Seven years ago, Lucy Flowers died.
It’s taken a while for me to write those words in exactly that way – “Lucy Flowers died.” I’ve written about it on frequent occasion, but usually turn to euphemisms: “Left us.” I also employed “passed away,” “rejoined my father,” “passed on,” “shed this mortal coil,” “went to a better place,” “found peace,” “greeted the angels” and other Hallmark card turns of language.
The clinical finality of “Lucy Flowers died” was something I avoided because it sounded harsh, brutally so, and I didn’t want to admit to myself or to you that she had ceased to be a presence in my daily life. To suggest that a woman who was “dead” was with me when I shopped, took walks in the evening, worked out on the elliptical (smirking as she saw me sweat), tried to impersonate a competent cook and went about living seemed sepulchral and ghoulish.
But she is with me when I do those things, and she is dead, and that’s a fact seven years into my orphaned state. My mother had me when she was 22, and I had her until I was 52, so it might seem silly to compare myself to a foundling like Oliver Twist. But anyone who has loved and lost a mother understands that the umbilical cord does not thin with the passage of time, nor does it break. It becomes elastic, flexible, and stretches to accommodate the changes in the “child’s” life as he or she accumulates degrees and friends and love interests. It stretches to the children of those children, in a beautiful and mystical way. But it does not disappear.
We are always children, even when we are parents, even when, like me, we are alone.
I cannot even say that Lucy has been physically gone these seven years. When I look in the mirror a certain way at a certain angle, I see her. When I frown and grimace at fools, I perceive the same storm clouds in my expression that shadowed her beautiful brown eyes. When I laugh, I hear her own soprano tinkle, even though I’m closer to a sarcastic contralto.
In my house, there are pieces of her in almost every corner, things she made or photos and objects we purchased together and I inherited because I took them. I have a rosary that belonged to my grandmother, and that she kept in her handbag. I have some loose bobby pins that are worth 3 cents apiece but, because they held up her blue-black hair, are worth more than the Hope diamond. I have her recipe for pumpkin pie that she found in an old Philadelphia Bulletin column but changed so drastically that it became her own. I’m not giving it out, even though I can’t bake.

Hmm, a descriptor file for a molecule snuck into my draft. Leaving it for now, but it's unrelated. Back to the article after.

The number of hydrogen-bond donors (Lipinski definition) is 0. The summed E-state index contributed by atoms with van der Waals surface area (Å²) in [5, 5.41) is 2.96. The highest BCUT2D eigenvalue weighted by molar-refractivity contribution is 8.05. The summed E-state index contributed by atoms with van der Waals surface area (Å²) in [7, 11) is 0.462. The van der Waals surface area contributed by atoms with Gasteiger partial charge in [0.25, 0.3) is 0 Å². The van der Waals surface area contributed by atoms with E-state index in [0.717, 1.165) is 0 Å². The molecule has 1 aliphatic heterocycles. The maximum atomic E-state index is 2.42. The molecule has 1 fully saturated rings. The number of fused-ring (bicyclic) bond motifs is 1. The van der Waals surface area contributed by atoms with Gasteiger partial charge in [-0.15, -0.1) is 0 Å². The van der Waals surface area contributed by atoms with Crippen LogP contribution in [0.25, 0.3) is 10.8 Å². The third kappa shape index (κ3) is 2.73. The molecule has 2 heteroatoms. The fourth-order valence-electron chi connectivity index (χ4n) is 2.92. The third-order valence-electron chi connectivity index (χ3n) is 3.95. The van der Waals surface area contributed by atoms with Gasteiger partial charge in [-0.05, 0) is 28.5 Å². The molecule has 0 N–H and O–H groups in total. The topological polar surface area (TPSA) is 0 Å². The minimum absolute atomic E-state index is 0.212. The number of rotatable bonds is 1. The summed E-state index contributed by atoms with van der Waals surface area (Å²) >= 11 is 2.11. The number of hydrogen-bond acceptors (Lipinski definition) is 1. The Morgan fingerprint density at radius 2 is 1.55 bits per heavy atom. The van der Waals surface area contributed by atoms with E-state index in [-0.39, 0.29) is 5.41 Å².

Seven years may not seem like a very long time, and in a way, they’re not. My father will mark 40 years “in Heaven,” “passed away,” and “in a better place” next May, and that is two thirds of my life on earth. But the seven years’ absence, the hole shaped like my mother’s smile, is harder to take. Daddy is youthful memories and childhood experience, internal Polaroids taken in that magical North Philly of my earliest consciousness.
My mother was my first half century, and I will not have a second. And she was there when the world collapsed around me, and helped pick up the pieces. My father, beloved and a legend, was in the web of dreams when that happened and could only guide by memory. My mother was there with arms, and food and sometimes brutal common sense. Those things I still miss, even though I am an aging woman and not a little girl.
I know that one of these days, I will see her again. Of that, I am certain. Of course, saying this doesn’t make the anniversary of her death any easier. Lucy Flowers died in the earliest hours of an August morning, the same month that she married her beloved Ted, the same month that the sweet dogs Chance and Sophie – who tried to fill the emptied house – were born.
John Donne wrote the holy poem that generations of grieving children have repeated to themselves at the deathbeds of their parents:
“Death, be not proud, though some have called thee
Mighty and dreadful, for thou art not so;
One short sleep past, we wake eternally
And death shall be no more; Death, thou shalt die.”
Seven years on, I can say that my mother died. Because now I know that what is gone is immense, what remains is substantial, and what awaits is everything.
Christine Flowers is an attorney and a columnist for the Delaware County Daily Times, and can be reached at firstname.lastname@example.org.